Quantitative RT–PCR

Total RNA was extracted with RNeasy Mini Kit (Qiagen) and cDNA was prepared using Revertra Ace (Toyobo). Real-time PCR reactions were performed in triplicates on a LightCycler 480 (Roche). Primers used were listed in Supplementary Data Set 3.

Immunofluorescence and immunohistochemistry

For immunofluorescence, intestine isolated from mice was washed with cold PBS for several time, fixed with 4% formaldehyde solution and embedded in 4% low-melting-point agarose (Invitrogen) as described previously67. The sections were prepared with vibrating blade microtome (HM650, Microm) and permeabilized with PBDT solution (1% BSA, 1% dimethylsulfoxide and 2% Triton X-100 in PBS) for 1 h at room temperature. For organoid staining, isolated organoids were first fixed for 1 h with 4% paraformaldehyde at room temperature, permeabilized for 20 min with 0.2% Triton X-100 on ice and blocked in 5% BSA for 1 h at room temperature. The sections or organoids were then incubated overnight with the primary antibody at 4 °C. The following primary antibodies were used: rabbit anti-Ki67 (Abcam, ab15580, 1:100); rabbit anti-p-Smad1/5/8 (CST, 9511, 1:100); rabbit anti-lysozyme (Dako, F0372, 1:200); rabbit anti-Muc2 (Santa Cruz, sc-15334, 1:300); goat anti-ChromograninA (Santa Cruz, sc-1488, 1:300); and mouse anti-β-catenin (Sata Cruz, sc-7963, 1:300). The fluorescein-labelled secondary antibodies (Life Technologies, 1:300) were applied for 1 h at room temperature. TUNEL assay was performed using the in situ cell death detection kit (Roche). Confocal laser scanning was done on a Zeiss LSM 710 NLO Laser Scanning Microscope or an Olympus FV1200 Laser Scanning Microscope. For immunohistochemistry, formalin-fixed, paraffin-embedded intestine sections (5 μm) were de-paraffinized in isopropanol and graded alcohols, followed by antigen retrieval, and endogenous peroxidase quenched by H2O2. Sections were then blocked with 5% serum for 30 min and incubated overnight with rabbit anti-Sox9 (Millipore, AB5535, 1:200) at 4 °C. Secondary horseradish peroxidase-conjugated anti-rabbit antibody (Invitrogen, 1:200) was added for 2 h followed by development with DAB+ chromogen according to the manufacturer’s (Dako Cytomation) recommendations. Slides were counterstained with Mayer’s haematoxylin, dehydrated and mounted with Eukitt.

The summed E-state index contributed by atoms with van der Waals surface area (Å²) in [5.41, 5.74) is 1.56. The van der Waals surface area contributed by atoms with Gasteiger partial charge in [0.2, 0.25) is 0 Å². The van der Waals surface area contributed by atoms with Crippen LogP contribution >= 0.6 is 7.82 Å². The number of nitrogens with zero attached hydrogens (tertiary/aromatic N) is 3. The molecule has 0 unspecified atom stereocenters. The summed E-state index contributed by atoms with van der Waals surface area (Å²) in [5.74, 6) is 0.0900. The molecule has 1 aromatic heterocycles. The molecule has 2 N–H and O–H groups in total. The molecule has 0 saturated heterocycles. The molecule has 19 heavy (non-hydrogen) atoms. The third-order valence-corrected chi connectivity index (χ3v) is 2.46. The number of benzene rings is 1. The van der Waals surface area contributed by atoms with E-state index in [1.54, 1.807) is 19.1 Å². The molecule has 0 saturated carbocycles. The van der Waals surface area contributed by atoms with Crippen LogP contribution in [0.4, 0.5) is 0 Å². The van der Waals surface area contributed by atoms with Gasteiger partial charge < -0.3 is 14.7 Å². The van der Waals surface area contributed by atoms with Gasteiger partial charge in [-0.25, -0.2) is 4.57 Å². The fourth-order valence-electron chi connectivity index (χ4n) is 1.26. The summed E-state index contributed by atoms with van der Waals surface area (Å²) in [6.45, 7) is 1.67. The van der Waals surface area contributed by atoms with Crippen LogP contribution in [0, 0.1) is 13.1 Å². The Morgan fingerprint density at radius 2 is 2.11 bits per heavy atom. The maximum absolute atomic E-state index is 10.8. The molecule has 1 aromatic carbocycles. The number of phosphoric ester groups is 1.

In situ hybridization

Intestines from mice were flushed with cold PBS and fixed overnight in formalin. Samples were then dehydrated and embedded in paraffin, sectioned at 5 μm and processed to in situ hybridization. The sections were de-waxed, rehydrated, pretreated and hybridized overnight for 12 h at 65 °C with probes. After several times of wash, sections were incubated in blocking solution for 2 h followed by incubation with alkaline phosphatase-conjugated anti-digoxigenin (1:2,000; Roche) overnight at 4 °C. The sections were washed and further incubated with AP substrate (Roche) for appropriate time depending on signal strength. Olfm4 fragment (2–1622) and Pdgfa fragment (313–709) were cloned into EZ-T vector. Probes were then generated through in vitro transcription with Roche in vitro transcription kit.

Immunoblotting and immunoprecipitation

Protein lysates were prepared from intestinal epithelium or intestinal organoids. These assay were performed as previously described68. The following primary antibodies were used: rabbit anti-Smad1 (CST, 6944); rabbit anti-p-Smad1/5/8 (CST, 9511); rabbit anti-HDAC1 (Abcam, ab7028); mouse anti-active β-catenin (Millipore, 05–665); rabbit anti-Smad4 (Santa Cruz, sc-7154); and mouse anti-tubulin (Santa Cruz, sc-8035). Original immunoblots are shown in Supplementary Fig. 8.

Statistics

All experiments were carried out with at least three biological replicates. Data shown in column graphs represent the mean±s.e.m., as indicated in the figure legends. When normality could be assumed, Student’s t-tests was used to compare difference between two groups, otherwise the Mann–Whitney test was chosen. *P<0.05, **P<0.01, ***P<0.001. Statistical analysis was performed with GraphPad Prism6 software. For western blotting, immunohistochemistry, in situ hybridization and immunofluorescence, representative images are shown. Each of these experiments was independently repeated at least three times. No statistical method was used to predetermine sample size, and the experiments were not randomized. The investigators were not blinded to allocation during experiments and outcome assessment.